Marietta hated the idea and searched for some pretense by which to challenge it.
She swerved to avoid a pothole. The silver-grey Chevy belonged to her grandmother, having been pre-owned twice since its birth some 20 or 30 years ago, about as long as Marietta herself had been alive. Like her grandmother, it was aged and tiny, and it hesitated in second gear. But it gave Marietta a sense of purpose, the first time in a long time that she remembered having one.
“I should help you in,” she finally said, as she pulled into a parking space. “I’d hate for you to trip or something and get hurt.”
“I’m not an invalid,” Gran said.
“I know. But I’m supposed to be taking care of you.”
“You don’t have to hover over me. I’m not going to break.”
So she left Marietta stewing outside in the car, angry and alone, flipping through radio stations, searching for something that would soothe her, watching her grandmother limping toward the glass-plated showroom just off of which was the office, thinking that Gran was just another job to the man waiting within, just another opportunity to take advantage of, just another account someone defaulted on, just another debt someone couldn’t afford to pay.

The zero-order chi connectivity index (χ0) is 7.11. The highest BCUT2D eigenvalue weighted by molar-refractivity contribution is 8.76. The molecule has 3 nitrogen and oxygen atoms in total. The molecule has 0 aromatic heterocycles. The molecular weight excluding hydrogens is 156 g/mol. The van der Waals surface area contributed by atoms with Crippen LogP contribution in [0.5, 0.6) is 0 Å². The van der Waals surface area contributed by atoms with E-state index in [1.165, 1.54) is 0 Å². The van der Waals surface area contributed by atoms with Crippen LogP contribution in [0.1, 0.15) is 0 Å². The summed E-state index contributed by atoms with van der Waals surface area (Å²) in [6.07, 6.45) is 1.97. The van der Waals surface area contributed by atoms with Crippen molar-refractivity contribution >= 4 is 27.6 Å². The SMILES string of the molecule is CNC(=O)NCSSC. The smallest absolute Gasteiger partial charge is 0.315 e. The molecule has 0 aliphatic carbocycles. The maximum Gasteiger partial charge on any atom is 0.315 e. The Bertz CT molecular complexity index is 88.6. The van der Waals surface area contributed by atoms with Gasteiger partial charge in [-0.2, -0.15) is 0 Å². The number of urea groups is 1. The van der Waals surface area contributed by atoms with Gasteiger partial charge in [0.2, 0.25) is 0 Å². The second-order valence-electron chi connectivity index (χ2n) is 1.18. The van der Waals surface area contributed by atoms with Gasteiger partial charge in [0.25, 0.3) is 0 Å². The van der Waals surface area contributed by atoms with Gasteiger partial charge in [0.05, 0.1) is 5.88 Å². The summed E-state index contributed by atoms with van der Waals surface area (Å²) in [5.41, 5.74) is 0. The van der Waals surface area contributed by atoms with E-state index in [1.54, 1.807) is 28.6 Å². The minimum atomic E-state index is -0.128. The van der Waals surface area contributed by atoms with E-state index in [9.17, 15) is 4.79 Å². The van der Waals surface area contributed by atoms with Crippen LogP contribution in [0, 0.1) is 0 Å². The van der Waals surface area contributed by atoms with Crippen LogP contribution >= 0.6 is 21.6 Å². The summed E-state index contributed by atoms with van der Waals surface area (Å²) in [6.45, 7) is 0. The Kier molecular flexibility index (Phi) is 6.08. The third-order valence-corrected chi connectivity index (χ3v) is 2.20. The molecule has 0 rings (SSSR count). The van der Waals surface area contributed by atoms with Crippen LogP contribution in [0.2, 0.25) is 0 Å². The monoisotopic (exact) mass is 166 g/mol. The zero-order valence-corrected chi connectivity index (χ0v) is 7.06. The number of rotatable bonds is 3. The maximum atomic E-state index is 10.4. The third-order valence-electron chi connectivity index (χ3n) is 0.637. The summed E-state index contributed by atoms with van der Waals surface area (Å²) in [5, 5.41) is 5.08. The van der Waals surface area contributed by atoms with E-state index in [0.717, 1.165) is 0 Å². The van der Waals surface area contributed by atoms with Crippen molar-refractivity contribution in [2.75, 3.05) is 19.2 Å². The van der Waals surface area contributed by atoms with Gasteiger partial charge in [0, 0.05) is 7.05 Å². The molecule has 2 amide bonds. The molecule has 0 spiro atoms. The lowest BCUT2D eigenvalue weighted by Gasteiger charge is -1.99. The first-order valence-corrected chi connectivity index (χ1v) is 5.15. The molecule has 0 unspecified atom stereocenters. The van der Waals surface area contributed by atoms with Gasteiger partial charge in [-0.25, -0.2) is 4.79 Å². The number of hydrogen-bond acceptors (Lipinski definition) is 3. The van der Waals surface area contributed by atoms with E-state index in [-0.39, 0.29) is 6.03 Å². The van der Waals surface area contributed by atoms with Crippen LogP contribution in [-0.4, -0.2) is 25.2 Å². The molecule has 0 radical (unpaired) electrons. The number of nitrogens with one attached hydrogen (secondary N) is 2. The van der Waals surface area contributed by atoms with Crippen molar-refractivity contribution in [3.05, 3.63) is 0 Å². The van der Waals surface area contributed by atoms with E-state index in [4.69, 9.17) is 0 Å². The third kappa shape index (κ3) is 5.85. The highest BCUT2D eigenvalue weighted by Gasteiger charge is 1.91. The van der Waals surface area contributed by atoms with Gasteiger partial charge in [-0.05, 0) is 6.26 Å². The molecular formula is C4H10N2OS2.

“I’m Mrs. Mildred Kramer,” the old woman said to the man sitting behind the desk.
Jeffrey Tanner heard and recognized the name. He had handled the account personally, and he knew why she was here. For a fleeting moment, he thought of offering her a seat. But then he thought the better of it: he didn’t want to start by being too friendly.
Instead, he said, “What can I do for you, Mrs. Kramer?”
“I’m here to talk about my car.”
“Well, what sort of car were you interested in?” Play dumb. Make her do all the work.
Instead of answering, she staggered to his guest chair and collapsed into it.